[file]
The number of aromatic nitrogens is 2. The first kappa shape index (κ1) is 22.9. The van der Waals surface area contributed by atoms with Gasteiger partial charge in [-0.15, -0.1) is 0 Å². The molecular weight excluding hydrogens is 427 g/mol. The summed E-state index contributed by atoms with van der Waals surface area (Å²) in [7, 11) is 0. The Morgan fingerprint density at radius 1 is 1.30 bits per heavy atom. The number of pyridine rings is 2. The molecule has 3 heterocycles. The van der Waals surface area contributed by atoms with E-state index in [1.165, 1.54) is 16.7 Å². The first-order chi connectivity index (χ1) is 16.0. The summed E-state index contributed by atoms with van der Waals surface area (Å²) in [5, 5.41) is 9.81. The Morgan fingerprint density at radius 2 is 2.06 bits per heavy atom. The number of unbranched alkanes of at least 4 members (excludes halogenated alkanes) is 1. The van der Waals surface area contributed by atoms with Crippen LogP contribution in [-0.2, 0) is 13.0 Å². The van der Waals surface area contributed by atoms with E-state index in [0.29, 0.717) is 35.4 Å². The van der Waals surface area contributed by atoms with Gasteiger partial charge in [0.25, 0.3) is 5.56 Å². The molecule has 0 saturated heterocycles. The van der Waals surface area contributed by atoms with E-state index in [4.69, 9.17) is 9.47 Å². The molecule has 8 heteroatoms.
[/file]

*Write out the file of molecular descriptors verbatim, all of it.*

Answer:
The number of aromatic nitrogens is 2. The first kappa shape index (κ1) is 22.9. The van der Waals surface area contributed by atoms with Gasteiger partial charge in [-0.15, -0.1) is 0 Å². The molecular weight excluding hydrogens is 427 g/mol. The summed E-state index contributed by atoms with van der Waals surface area (Å²) in [7, 11) is 0. The Morgan fingerprint density at radius 1 is 1.30 bits per heavy atom. The number of pyridine rings is 2. The molecule has 3 heterocycles. The van der Waals surface area contributed by atoms with E-state index in [1.165, 1.54) is 16.7 Å². The first-order chi connectivity index (χ1) is 16.0. The summed E-state index contributed by atoms with van der Waals surface area (Å²) in [5, 5.41) is 9.81. The Morgan fingerprint density at radius 2 is 2.06 bits per heavy atom. The number of unbranched alkanes of at least 4 members (excludes halogenated alkanes) is 1. The van der Waals surface area contributed by atoms with Crippen LogP contribution in [-0.2, 0) is 13.0 Å². The van der Waals surface area contributed by atoms with E-state index in [0.29, 0.717) is 35.4 Å². The van der Waals surface area contributed by atoms with Gasteiger partial charge in [0.25, 0.3) is 5.56 Å². The molecule has 0 saturated heterocycles. The van der Waals surface area contributed by atoms with E-state index in [4.69, 9.17) is 9.47 Å². The molecule has 8 heteroatoms.